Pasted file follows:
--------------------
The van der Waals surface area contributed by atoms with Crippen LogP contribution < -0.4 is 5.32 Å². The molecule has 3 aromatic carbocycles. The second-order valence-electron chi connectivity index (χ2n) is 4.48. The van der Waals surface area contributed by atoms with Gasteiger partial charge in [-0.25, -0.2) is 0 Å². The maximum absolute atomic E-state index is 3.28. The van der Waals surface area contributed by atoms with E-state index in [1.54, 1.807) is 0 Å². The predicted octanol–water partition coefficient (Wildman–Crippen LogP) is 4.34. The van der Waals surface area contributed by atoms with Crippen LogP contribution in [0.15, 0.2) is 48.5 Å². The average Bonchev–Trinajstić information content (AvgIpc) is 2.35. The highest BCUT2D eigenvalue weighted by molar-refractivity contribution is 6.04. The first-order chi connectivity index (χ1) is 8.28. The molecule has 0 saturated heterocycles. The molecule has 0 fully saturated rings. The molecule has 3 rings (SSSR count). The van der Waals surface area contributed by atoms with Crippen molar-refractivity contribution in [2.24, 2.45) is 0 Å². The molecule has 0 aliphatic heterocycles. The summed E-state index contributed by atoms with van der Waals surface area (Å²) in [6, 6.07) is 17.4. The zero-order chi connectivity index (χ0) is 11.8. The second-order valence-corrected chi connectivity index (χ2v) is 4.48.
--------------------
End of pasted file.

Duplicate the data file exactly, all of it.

The van der Waals surface area contributed by atoms with Crippen LogP contribution < -0.4 is 5.32 Å². The molecule has 3 aromatic carbocycles. The second-order valence-electron chi connectivity index (χ2n) is 4.48. The van der Waals surface area contributed by atoms with Gasteiger partial charge in [-0.25, -0.2) is 0 Å². The maximum absolute atomic E-state index is 3.28. The van der Waals surface area contributed by atoms with E-state index in [1.54, 1.807) is 0 Å². The predicted octanol–water partition coefficient (Wildman–Crippen LogP) is 4.34. The van der Waals surface area contributed by atoms with Crippen LogP contribution in [0.15, 0.2) is 48.5 Å². The average Bonchev–Trinajstić information content (AvgIpc) is 2.35. The highest BCUT2D eigenvalue weighted by molar-refractivity contribution is 6.04. The first-order chi connectivity index (χ1) is 8.28. The molecule has 0 saturated heterocycles. The molecule has 0 fully saturated rings. The molecule has 3 rings (SSSR count). The van der Waals surface area contributed by atoms with Crippen molar-refractivity contribution in [2.24, 2.45) is 0 Å². The molecule has 0 aliphatic heterocycles. The summed E-state index contributed by atoms with van der Waals surface area (Å²) in [6, 6.07) is 17.4. The zero-order chi connectivity index (χ0) is 11.8. The second-order valence-corrected chi connectivity index (χ2v) is 4.48.